Posted 27 March 2002 - 12:17 PM
So, the employer has a nondeductible contribution to the 401(k)for 2001. Pays the excise tax. What happens in 2002? How do they go about deducting this, since the DB cost will exceed 25% of comp every year for the forseeable future. Are they stuck paying the 10% tax for every year that it remains nondeductible, or is there another way out? (I'm thinking they are stuck, but I'm hoping one of you clever people can explain otherwise) Thanks.
Posted 27 March 2002 - 03:17 PM
I think it does apply if the plan has less than 100 participants.
For 2002, deferrals are not counted for the 404 limit, so you can deduct both.
I'm not sure if you would lose the 2001 deferral deduction permanently or if it would be deductible in 2002. Maybe someone else can comment on that.
Posted 28 March 2002 - 07:57 AM
Posted 28 March 2002 - 09:36 AM
Posted 28 March 2002 - 10:10 AM
Belgarath, I don't see how you are going to get guidance on this any time soon, since it's a new EGTRRA issue. Maybe a PLR is appropriate.
Posted 28 March 2002 - 10:26 AM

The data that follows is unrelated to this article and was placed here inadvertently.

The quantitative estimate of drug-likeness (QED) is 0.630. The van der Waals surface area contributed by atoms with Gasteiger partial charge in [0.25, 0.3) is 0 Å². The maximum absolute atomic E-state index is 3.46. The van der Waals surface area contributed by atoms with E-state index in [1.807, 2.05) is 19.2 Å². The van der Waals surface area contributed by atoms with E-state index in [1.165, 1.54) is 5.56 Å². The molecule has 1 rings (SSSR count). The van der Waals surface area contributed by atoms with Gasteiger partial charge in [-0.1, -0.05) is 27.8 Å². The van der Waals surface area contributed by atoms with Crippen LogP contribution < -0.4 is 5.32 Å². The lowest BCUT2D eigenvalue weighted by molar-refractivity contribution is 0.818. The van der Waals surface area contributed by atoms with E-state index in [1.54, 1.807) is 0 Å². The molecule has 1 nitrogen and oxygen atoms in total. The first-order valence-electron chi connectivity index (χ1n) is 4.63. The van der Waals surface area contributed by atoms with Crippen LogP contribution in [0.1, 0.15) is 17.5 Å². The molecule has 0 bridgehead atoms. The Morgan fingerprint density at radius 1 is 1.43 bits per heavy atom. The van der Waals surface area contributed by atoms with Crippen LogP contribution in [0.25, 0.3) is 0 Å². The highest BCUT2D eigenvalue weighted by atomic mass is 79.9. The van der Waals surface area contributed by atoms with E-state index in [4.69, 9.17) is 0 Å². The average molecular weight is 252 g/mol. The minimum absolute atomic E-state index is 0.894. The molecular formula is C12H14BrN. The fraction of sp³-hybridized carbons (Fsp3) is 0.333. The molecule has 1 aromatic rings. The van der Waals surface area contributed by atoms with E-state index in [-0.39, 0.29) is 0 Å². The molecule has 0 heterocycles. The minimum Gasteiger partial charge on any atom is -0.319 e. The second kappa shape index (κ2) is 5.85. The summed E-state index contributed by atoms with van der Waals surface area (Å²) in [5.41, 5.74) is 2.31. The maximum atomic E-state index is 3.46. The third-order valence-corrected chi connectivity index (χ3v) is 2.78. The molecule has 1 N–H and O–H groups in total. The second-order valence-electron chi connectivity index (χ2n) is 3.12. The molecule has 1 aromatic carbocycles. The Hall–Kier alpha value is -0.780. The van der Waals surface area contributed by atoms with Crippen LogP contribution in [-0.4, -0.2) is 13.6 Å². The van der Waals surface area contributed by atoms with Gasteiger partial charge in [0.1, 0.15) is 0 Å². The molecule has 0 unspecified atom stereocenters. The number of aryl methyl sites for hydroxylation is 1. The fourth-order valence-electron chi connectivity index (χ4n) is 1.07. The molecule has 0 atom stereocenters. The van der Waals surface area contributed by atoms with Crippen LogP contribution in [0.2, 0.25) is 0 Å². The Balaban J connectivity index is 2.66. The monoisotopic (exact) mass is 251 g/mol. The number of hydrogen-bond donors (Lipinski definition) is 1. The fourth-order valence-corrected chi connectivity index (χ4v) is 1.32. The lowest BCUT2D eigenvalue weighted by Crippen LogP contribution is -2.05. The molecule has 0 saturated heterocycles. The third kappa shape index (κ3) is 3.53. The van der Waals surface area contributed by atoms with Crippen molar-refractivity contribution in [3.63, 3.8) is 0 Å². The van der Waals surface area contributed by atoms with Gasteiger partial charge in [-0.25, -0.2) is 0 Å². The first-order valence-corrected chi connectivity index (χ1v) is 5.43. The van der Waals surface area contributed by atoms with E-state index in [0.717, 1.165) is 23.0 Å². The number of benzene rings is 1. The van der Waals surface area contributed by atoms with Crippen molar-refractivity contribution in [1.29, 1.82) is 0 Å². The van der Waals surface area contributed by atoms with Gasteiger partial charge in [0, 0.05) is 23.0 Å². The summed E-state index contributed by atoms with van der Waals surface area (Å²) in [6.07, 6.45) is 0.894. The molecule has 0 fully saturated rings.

Posted 28 March 2002 - 10:49 AM
Posted 28 March 2002 - 11:44 AM
Posted 28 March 2002 - 03:33 PM
P.S. Logically, it would seem most unreasonable for the penalty to apply again in 2002 anyway, since the same 401(k) deferral only situation wouldn't cause any problem if it were done for the first time in 2002. But I'm not sure how I can get to that "safety zone" via statute or regulation.
REV-RUL, PEN-RUL ¶19,740, Rev. Rul. 91-4, 1991-1 CB 57., Reversions: Employer contributions: Good faith mistakes. , (Jan. 01, 1991)
The determination of whether a reversion due to a mistake of fact or the disallowance of a deduction with respect to a contribution that was
conditioned on its deductibility is made under circumstances specified in section 403©(2)(A) and © of ERISA, and therefore will not adversely
affect the qualification of an existing plan, will continue to be made on a case by case basis. In general, such reversions will be permissible only
if the surrounding facts and circumstances indicate that the contribution of the amount that subsequently reverts to the employer is attributable
to a good faith mistake of fact, or in the case of the disallowance of the deduction, a good faith mistake in determining the deductibility of the
Posted 28 March 2002 - 03:48 PM
Posted 28 March 2002 - 04:09 PM